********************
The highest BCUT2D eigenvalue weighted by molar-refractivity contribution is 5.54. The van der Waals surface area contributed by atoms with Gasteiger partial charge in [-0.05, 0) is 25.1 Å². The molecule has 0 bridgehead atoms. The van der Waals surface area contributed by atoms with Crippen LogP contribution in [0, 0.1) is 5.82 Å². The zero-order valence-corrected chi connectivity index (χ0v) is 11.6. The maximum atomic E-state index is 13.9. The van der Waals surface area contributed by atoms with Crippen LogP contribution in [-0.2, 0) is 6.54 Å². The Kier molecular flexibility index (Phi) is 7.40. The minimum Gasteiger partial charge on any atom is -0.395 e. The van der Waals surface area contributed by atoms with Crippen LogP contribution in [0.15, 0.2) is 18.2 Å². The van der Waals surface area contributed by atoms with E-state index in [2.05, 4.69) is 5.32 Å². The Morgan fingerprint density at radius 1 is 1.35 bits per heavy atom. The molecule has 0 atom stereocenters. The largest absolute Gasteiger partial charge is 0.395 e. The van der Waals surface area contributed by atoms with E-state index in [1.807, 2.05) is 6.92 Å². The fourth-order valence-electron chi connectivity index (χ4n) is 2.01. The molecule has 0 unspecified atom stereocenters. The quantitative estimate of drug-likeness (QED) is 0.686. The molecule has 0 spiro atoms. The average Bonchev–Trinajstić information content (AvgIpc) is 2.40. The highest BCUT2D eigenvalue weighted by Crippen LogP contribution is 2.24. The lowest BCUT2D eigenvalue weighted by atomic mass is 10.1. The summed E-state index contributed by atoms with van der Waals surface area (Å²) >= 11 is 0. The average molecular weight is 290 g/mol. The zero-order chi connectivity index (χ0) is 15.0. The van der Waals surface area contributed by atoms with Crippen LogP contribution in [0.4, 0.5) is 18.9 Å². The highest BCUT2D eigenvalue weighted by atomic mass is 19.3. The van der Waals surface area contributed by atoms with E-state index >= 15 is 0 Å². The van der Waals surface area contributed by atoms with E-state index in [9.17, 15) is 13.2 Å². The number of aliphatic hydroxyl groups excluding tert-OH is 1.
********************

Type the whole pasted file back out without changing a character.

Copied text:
The highest BCUT2D eigenvalue weighted by molar-refractivity contribution is 5.54. The van der Waals surface area contributed by atoms with Gasteiger partial charge in [-0.05, 0) is 25.1 Å². The molecule has 0 bridgehead atoms. The van der Waals surface area contributed by atoms with Crippen LogP contribution in [0, 0.1) is 5.82 Å². The zero-order valence-corrected chi connectivity index (χ0v) is 11.6. The maximum atomic E-state index is 13.9. The van der Waals surface area contributed by atoms with Crippen LogP contribution in [-0.2, 0) is 6.54 Å². The Kier molecular flexibility index (Phi) is 7.40. The minimum Gasteiger partial charge on any atom is -0.395 e. The van der Waals surface area contributed by atoms with Crippen LogP contribution in [0.15, 0.2) is 18.2 Å². The van der Waals surface area contributed by atoms with E-state index in [2.05, 4.69) is 5.32 Å². The Morgan fingerprint density at radius 1 is 1.35 bits per heavy atom. The molecule has 0 atom stereocenters. The largest absolute Gasteiger partial charge is 0.395 e. The van der Waals surface area contributed by atoms with E-state index in [1.807, 2.05) is 6.92 Å². The fourth-order valence-electron chi connectivity index (χ4n) is 2.01. The molecule has 0 unspecified atom stereocenters. The quantitative estimate of drug-likeness (QED) is 0.686. The molecule has 0 spiro atoms. The average Bonchev–Trinajstić information content (AvgIpc) is 2.40. The highest BCUT2D eigenvalue weighted by Crippen LogP contribution is 2.24. The lowest BCUT2D eigenvalue weighted by atomic mass is 10.1. The summed E-state index contributed by atoms with van der Waals surface area (Å²) >= 11 is 0. The average molecular weight is 290 g/mol. The zero-order chi connectivity index (χ0) is 15.0. The van der Waals surface area contributed by atoms with Crippen LogP contribution in [0.4, 0.5) is 18.9 Å². The highest BCUT2D eigenvalue weighted by atomic mass is 19.3. The van der Waals surface area contributed by atoms with E-state index >= 15 is 0 Å². The van der Waals surface area contributed by atoms with E-state index in [9.17, 15) is 13.2 Å². The number of aliphatic hydroxyl groups excluding tert-OH is 1.